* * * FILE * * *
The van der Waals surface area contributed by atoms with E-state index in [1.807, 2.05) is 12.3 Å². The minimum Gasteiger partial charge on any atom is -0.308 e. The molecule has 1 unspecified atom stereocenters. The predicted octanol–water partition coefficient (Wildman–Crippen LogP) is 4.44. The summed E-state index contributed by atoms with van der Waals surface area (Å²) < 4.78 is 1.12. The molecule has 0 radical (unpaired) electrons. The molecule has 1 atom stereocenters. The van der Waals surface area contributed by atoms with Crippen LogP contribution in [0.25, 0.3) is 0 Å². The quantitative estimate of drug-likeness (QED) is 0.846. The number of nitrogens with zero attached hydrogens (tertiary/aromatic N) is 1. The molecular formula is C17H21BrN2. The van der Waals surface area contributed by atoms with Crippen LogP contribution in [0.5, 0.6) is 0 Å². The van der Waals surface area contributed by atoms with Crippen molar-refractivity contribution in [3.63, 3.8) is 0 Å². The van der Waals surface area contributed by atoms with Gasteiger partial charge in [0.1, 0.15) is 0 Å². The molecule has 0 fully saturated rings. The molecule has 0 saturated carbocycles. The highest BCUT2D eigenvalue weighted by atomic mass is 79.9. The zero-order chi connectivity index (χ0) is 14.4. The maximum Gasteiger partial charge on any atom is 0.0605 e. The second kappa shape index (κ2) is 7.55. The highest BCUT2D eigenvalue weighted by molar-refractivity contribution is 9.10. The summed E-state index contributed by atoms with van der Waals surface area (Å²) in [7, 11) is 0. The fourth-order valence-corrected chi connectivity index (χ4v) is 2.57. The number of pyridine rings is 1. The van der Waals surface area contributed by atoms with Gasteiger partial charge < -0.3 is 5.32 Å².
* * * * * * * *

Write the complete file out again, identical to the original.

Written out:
The van der Waals surface area contributed by atoms with E-state index in [1.807, 2.05) is 12.3 Å². The minimum Gasteiger partial charge on any atom is -0.308 e. The molecule has 1 unspecified atom stereocenters. The predicted octanol–water partition coefficient (Wildman–Crippen LogP) is 4.44. The summed E-state index contributed by atoms with van der Waals surface area (Å²) < 4.78 is 1.12. The molecule has 0 radical (unpaired) electrons. The molecule has 1 atom stereocenters. The van der Waals surface area contributed by atoms with Crippen LogP contribution in [0.25, 0.3) is 0 Å². The quantitative estimate of drug-likeness (QED) is 0.846. The number of nitrogens with zero attached hydrogens (tertiary/aromatic N) is 1. The molecular formula is C17H21BrN2. The van der Waals surface area contributed by atoms with Crippen LogP contribution in [0.5, 0.6) is 0 Å². The van der Waals surface area contributed by atoms with Crippen molar-refractivity contribution in [3.63, 3.8) is 0 Å². The van der Waals surface area contributed by atoms with Gasteiger partial charge in [0.1, 0.15) is 0 Å². The molecule has 0 fully saturated rings. The molecule has 0 saturated carbocycles. The highest BCUT2D eigenvalue weighted by atomic mass is 79.9. The zero-order chi connectivity index (χ0) is 14.4. The maximum Gasteiger partial charge on any atom is 0.0605 e. The second kappa shape index (κ2) is 7.55. The highest BCUT2D eigenvalue weighted by molar-refractivity contribution is 9.10. The summed E-state index contributed by atoms with van der Waals surface area (Å²) in [7, 11) is 0. The fourth-order valence-corrected chi connectivity index (χ4v) is 2.57. The number of pyridine rings is 1. The van der Waals surface area contributed by atoms with Gasteiger partial charge < -0.3 is 5.32 Å².